The Mummy is an intro to a new film universe that forgot that the key feature of getting people to come and see the next instalment is actually making a good movie. Instead this is compromised by adding so much set up to future films that the mummy itself becomes something of a background character in its own feature. Boutella seems game for the role but isn’t given enough screen time to make more of an impact and frankly the idea of listening to Russell Crowe speaking in a cockney accent again makes me want to pour glue in my ears. It’s a mediocre action movie, only check it out if you’re a big Tom Cruise fan, or you have a limitless card.

2/5

“I can save Today. You can save the World” – Wonder Woman (Film Review)

After a few divisive releases the DCEU has finally produced a film that has met the widespread acclaim that had previously alluded them. With audiences and critics both heaping praise upon the movie and Justice League just months away has the DCEU found its mojo?

Diana Prince AKA Wonder Woman (Gal Gadot) is a demigoddess from the isle of Themyscira, a mythical land populated entirely by women. When US air service Captain Steve Trevor (Chris Pine) crashes off the shoreline Diana learns of the massive conflict encompassing the globe and chooses to leave the isle believing she can bring the war to an end by finding Ares, the God of War, and defeating him.

Off the bat, Wonder Woman is my favourite of the DCEU movies. I liked parts of Man of Steel and Batman Vs Superman, but felt both were weighed down by disappointing third acts. While it would be fair to say Suicide Squad was about as engrossing as a slice of wholemeal bread. Wonder Woman doesn’t have the structural issues that have dogged the other DCEU films, some editing issues aside. Gadot is a convincing action lead, showing a range of ability in both conversational and physical sequences though the screenplay she is reading from doesn’t always equip her with the dialogue to match the expression of her performance. The supporting cast do solid work, with Chris Pine now an experienced performer who has developed into a formidable screen presence in the last couple of years (Into the Woods, Star Trek, Hell or High Water) managing to imbue Trevor with a hopeful optimism underneath his jaded exterior. There is plenty of experience in the rest of the cast with Robin Wright, Danny Huston, David Thewlis, Connie Nielson and numerous other recognisable faces filling out the ensemble. Despite being an improvement Wonder Woman is not a great film and falls into the same trap in its third act with a twist that you can see coming a mile away preceding an uninspired CG filled fight sequence reminiscent of the Doomsday battle from BvS. It’s very much a functional film, a couple of good action sequences (Specifically the one with Wonder Woman “going over the top” in the trenches), some decent jokes scattered throughout and, at its core, a strong relationship between its two leads that is emotionally sincere with a fitting resolution. What it does do is lay a solid foundation for the future. I’m still not sure Justice League will be able balance all the different features of the DCEU, but with Affleck’s Batman and Gadot’s Wonder Woman they have a core that is beginning to develop into something of promise.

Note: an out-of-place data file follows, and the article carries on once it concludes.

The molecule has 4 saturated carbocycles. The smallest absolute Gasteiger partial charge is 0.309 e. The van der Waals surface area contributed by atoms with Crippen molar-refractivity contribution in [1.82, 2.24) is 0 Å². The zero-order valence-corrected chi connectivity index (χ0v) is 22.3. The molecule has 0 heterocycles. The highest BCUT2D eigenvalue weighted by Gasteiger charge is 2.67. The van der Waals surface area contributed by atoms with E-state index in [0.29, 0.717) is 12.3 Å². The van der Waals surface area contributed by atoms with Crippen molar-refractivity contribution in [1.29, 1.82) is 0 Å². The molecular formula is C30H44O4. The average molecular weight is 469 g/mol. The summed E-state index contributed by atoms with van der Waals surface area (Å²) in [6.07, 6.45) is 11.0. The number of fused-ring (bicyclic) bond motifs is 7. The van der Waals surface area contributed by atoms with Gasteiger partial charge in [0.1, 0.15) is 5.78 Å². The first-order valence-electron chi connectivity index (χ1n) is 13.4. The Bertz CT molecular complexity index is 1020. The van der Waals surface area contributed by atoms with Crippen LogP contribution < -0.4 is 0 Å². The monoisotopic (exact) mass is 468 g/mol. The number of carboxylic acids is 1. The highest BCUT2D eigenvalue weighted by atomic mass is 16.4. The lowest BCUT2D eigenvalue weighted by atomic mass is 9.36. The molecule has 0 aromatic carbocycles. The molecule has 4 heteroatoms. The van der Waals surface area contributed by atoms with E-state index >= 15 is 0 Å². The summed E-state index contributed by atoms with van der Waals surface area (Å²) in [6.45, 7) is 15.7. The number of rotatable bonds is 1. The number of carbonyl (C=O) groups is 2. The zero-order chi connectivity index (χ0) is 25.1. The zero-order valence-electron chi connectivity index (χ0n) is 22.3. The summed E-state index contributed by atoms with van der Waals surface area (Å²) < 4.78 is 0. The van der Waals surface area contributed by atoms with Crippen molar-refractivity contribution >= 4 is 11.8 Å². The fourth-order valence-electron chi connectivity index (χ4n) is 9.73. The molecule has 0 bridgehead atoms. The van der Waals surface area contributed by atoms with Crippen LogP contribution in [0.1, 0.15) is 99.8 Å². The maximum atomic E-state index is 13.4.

This isn’t the amazing blockbuster that some of the reviews have made it out to be but it is in its own way revolutionary. To see a superhero blockbuster with a female protagonist shouldn’t be something newsworthy, but it is. If we want to live in a world where a big budget film about a female superhero, directed by a woman, isn’t a rarity then go to your local cinema and check it out.

3/5